Mingo is widely considered to be very versatile, but many wonder what his best position is. I’m actually going to say 4-3 defensive end. Although many people astutely point out his potential for dominance in coverage (especially against tight ends), I respond by saying that Mingo has once in a lifetime quickness from the 5 technique and that tool should be utilized with him playing on the line of scrimmage and nowhere else. Of course, he will need bulk to play 4-3 end, but I still think it’s his best fit. Don’t let his ability to anticipate snaps and get an awesome jump off the ball go to waste.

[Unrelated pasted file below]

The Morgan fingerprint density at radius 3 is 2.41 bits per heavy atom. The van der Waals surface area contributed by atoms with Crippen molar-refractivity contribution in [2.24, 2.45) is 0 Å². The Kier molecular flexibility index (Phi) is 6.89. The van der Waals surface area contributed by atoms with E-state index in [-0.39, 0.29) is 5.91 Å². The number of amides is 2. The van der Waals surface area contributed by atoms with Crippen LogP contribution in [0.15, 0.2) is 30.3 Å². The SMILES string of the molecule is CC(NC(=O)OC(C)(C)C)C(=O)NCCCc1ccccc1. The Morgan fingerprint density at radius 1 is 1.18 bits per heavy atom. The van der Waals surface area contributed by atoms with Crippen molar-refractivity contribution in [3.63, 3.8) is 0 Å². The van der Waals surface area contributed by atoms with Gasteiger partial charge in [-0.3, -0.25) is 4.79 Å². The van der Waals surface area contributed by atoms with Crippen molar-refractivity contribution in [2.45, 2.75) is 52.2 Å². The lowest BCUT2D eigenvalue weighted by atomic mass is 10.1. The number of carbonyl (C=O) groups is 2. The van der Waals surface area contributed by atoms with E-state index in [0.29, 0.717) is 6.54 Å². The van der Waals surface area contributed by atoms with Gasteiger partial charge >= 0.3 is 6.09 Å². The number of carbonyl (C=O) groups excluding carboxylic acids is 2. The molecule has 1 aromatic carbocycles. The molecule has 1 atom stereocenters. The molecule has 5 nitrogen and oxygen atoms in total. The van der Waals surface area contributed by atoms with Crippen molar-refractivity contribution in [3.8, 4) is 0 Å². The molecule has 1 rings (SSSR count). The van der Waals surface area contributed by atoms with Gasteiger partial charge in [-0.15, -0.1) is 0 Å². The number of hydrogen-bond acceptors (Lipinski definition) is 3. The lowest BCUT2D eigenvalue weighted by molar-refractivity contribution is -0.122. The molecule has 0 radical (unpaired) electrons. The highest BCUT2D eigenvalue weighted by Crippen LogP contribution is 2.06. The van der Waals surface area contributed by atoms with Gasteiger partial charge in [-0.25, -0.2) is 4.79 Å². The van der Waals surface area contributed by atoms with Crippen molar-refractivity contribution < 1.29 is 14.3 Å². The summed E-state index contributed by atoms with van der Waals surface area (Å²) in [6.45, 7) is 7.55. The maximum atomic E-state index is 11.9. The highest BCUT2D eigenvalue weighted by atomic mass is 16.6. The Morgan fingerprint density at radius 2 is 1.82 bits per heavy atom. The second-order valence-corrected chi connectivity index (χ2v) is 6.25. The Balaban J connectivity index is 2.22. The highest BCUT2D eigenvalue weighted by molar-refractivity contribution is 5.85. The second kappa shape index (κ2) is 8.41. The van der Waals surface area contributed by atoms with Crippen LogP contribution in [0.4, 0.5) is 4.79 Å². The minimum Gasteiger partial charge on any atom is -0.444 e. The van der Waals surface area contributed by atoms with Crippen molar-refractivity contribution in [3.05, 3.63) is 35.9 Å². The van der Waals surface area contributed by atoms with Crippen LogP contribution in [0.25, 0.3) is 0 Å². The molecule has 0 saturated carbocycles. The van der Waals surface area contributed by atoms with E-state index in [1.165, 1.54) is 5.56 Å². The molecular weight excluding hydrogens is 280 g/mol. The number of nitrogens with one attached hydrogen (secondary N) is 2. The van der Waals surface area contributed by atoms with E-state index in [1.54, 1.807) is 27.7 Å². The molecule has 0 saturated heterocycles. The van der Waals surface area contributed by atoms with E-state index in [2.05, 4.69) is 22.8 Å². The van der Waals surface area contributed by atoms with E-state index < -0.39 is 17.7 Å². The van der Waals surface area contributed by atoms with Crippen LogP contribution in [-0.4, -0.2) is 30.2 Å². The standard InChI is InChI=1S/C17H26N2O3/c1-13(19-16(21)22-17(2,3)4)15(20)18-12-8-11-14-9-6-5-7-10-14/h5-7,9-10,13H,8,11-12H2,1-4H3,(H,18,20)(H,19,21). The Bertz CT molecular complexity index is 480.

Mingo has mediocre stats. In 2011, he had 46 tackles and 8 sacks. That’s fine and all, but it pales in comparison to Jarvis Jones. He only has 23 tackles and 3 sacks 8 games into 2012. Again, this guy is more about potential, but you’d like to see a bit more production at the college level.
Ultimately, Mingo must be one of the biggest high risk, high reward prospects the draft will ever see in the top 5. His potential is, well, you name it, he could do it. Still, his lack of instincts and strength are major reasons for concern. But he has so much upside that most scouts can’t help but drool when they watch him. And he can’t fall out of the top 5.
NFL Comparison: Dwight Freeney, but taller and longer
Grade: 99 (worthy of a top 3 pick)
Projection: 99 (will be a top 3 pick)